As I am want to do when talking of differences, I turn to Trinh Minh-ha:  “Despite our desperate, eternal attempt to separate, contain, and mend, categories always leak” (94).  And she is right—but the key for me comes further in that paragraph:  “Authenticity as a need to rely on an “undisputed origin,” is prey to an obsessive fear: that of losing a connection.  Everything must hold together” (94).  And while I know that Trinh is talking of other issues than that of scholarly identity—I do know that her words suggest the problem with genre clarification—our obsessive need to clarify what we do, to make sharp distinctions between form is, I suspect, about legitimacy.  It is about authenticity.  It is about being real, about being someone who belongs. 

I worry that part of our need to figure out the difference between these kinds of categories is about trying to justify our own work.  To say “I do autoethnography, not autobiography” is to make assumptions about what counts as academic and what “simply” is the telling of one’s experience.  “I do autobiography, not autoethnography” might be about avoiding the messy tangle that sounds certain kinds of work as “faddish.”   Performative writing is implicated in both—as an art form, this way of doing writing has been around for a long time, but with new names and new specification, it now carries new hope and new baggage.  I guess in the end, I’m more interested in why we feel the need to “clarify” our work in this way—for whose benefit does this kind of definition take place and who upon whose bodies do these definitions occur?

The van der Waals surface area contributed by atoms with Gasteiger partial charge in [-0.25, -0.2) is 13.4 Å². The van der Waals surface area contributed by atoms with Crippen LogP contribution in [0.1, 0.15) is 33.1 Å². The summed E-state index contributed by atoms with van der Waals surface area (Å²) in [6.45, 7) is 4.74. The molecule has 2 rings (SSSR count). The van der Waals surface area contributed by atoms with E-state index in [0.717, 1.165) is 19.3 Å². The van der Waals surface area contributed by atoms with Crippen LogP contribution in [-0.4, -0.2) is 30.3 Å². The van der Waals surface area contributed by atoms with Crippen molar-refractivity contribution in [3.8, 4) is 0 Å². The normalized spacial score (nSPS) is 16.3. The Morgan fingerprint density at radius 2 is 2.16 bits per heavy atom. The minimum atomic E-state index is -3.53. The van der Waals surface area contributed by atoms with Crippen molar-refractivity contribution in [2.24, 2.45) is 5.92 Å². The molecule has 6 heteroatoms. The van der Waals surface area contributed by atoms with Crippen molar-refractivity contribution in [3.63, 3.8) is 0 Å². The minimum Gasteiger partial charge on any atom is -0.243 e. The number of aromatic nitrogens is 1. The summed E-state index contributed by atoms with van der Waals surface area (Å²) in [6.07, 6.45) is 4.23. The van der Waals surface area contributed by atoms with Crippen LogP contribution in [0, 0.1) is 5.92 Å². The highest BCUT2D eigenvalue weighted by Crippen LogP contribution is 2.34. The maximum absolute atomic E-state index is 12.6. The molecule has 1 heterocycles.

When I sat in my office, looking at the small quicktime of Craig, I didn’t care whether it was autobiography, autoethnography, or performative writing (or even an overlapping thereof).  I was emotionally and intellectually moved. I was challenged to think about my world and my participation in everyday life in new ways.  And this, in the end, might suggest that such distinctions are not as important as we might want them to be.  Or, perhaps I wrote this when I was too jetlagged to care about distinctions.  Perhaps, I’m just not that good of a scholar when it comes to these kinds of questions.  I just always find that I’m not too interested in any of the answers, but in why we ask the questions at all.

Works Cited

Gingrich-Philbrook, Craig.  Flag.

Goodall, H. L. Writing the New Ethnography. Walnut Creek CA: Altamira Press, 2000.

Miller, Lynn C. and Jacqueline Taylor.  “Editor’s Introduction.”  Voices Made Flesh: Performing Women’s Autobiography.  Eds. Lynn C. Miller, Jacqueline Taylor, and M. Heather Carver.  Madison: U of Wisconsin P, 2003. 3-14.

Pollock, Della.  “Performative Writing.”  The Ends of Performance.  Eds. Peggy Phelan and Jill Lane.  New York:  New York UP, 1998. 73-103.

Trinh T. Minh-ha.  Woman, Native, Other.  Bloomington: Indiana UP, 1989.